Wednesday February 19, 2020

Heart Attack Risk on The Rise for Pregnant Women and Death Rate Remains High

Patients should work out a plan with their physicians to monitor and control risk factors during pregnancy so that they can minimize their risk

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Pregnant women
There’s a lot of reticence to include pregnant women in research. Pixabay

The risk of having a heart attack while pregnant, giving birth, or during two months after delivery, continues to increase, a US-based study has found.

The findings, published in the journal Mayo Clinic Proceedings, suggest that the trend among many women to have children later in life is one possible reason for the increase, as the3 heart attack risk rises with age overall, and especially during pregnancy.

“Our analysis, the largest review in a decade, serves as an important reminder of how stressful pregnancy can be on the female body and heart, causing a lot of physiological changes, and potentially unmasking risk factors that can lead to heart attack,” said co-author Sripal Bangalore from the New York University Langone Health.

According to the researchers, an increased number of women are obese or have diabetes, which are the key risk factors for a heart attack.

highlight the importance to women considering pregnancy to know their risk factors for heart disease beforehand,
It highlights the importance to women considering pregnancy to know their risk factors for heart disease beforehand. Pixabay

For the study, the researchers examined 49,829,753 births recorded in hospitals — where the majority of deliveries in the US take place — and found that 1,061 heart attacks happened during labour and delivery.

They also found that another 922 women were hospitalized for myocardial infarction before birth, and 2,390 heart attacks occurred during the recovery period after birth.

The researcher said that although the absolute number of heart attacks and deaths from them remain low, the persistence of the relatively high death rate (unchanged at 4.5 per cent of cases) comes despite advances in treating heart attacks with drug-coated stents and improved use of blood-thinning medications to prevent heart-vessel blockages.

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“Our findings highlight the importance to women considering pregnancy to know their risk factors for heart disease beforehand,” said lead author Nathaniel Smilowitz from the varsity.

“These patients should work out a plan with their physicians to monitor and control risk factors during pregnancy so that they can minimize their risk,” Smilowitz noted. (IANS)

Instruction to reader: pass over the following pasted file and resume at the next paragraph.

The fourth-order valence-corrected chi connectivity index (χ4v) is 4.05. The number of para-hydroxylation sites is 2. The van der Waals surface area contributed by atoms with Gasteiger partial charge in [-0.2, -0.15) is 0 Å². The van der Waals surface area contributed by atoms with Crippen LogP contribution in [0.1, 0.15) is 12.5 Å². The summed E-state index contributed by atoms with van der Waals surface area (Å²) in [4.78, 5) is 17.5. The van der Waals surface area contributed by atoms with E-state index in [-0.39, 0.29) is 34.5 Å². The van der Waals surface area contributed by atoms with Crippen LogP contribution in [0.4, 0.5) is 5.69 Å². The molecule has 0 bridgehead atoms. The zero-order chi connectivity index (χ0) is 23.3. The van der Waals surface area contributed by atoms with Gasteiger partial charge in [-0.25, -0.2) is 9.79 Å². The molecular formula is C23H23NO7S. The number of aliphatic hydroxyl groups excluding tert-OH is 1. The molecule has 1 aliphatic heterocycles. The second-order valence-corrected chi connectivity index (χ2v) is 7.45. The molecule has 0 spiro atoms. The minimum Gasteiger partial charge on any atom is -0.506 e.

Next Story

Exposure to Air Pollution May Trigger Non-Fatal Heart Attack

Air pollution's tiny particles may trigger heart attacks

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Heart attack pollution
Exposure to ambient ultrafine particles common in air pollution may potentially trigger a non-fatal heart attack. Pixabay

Researchers have found that even a few hours’ exposure to ambient ultrafine particles common in air pollution may potentially trigger a non-fatal heart attack.

Myocardial infarction is a major form of cardiovascular disease worldwide. Ultrafine particles (UFP) are 100 nanometres or smaller in size. In urban areas, automobile emissions are the primary source of UFP.

For the study, published in the journal Environmental Health Perspectives, researchers investigated the effects of UFP exposure and heart attacks using the number of particles and the particle length and surface area concentrations at hourly intervals of exposure.

“This study confirms something that has long been suspected–air pollution’s tiny particles can play a role in serious heart disease. This is particularly true within the first few hours of exposure,” said the study’s first author Kai Chen, Assistant Professor at Yale University in the US.

Heart attack pollution
The researchers were interested in whether transient UFP exposure could trigger heart attacks and whether alternative metrics such as particle length and surface area concentrations could improve the investigation of UFP-related health effects. Pixabay

UFP constitute a health risk due to their small size, large surface areas per unit of mass, and their ability to penetrate the cells and get into the blood system, the study said.

The researchers were interested in whether transient UFP exposure could trigger heart attacks and whether alternative metrics such as particle length and surface area concentrations could improve the investigation of UFP-related health effects.

The research team examined data from a registry of all non-fatal MI cases in Augsburg, Germany.

The study looked at more than 5,898 non-fatal heart attack patients between 2005 and 2015.

The individual heart attacks were compared against air pollution UFP data on the hour of the heart attack and adjusted for a range of additional factors, such as the day of the week, long-term time trend and socio-economic status.

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“This represents an important step toward understanding the appropriate indicator of ultrafine particles exposure in determining the short-term health effects, as the effects of particle length and surface concentrations were stronger than the ones of particle number concentration and remained similar after adjustment for other air pollutants,” said Chen.

“Our future analyses will examine the combined hourly exposures to both air pollution and extreme temperature. We will also identify vulnerable subpopulations regarding pre-existing diseases and medication intake,” Chen added. (IANS)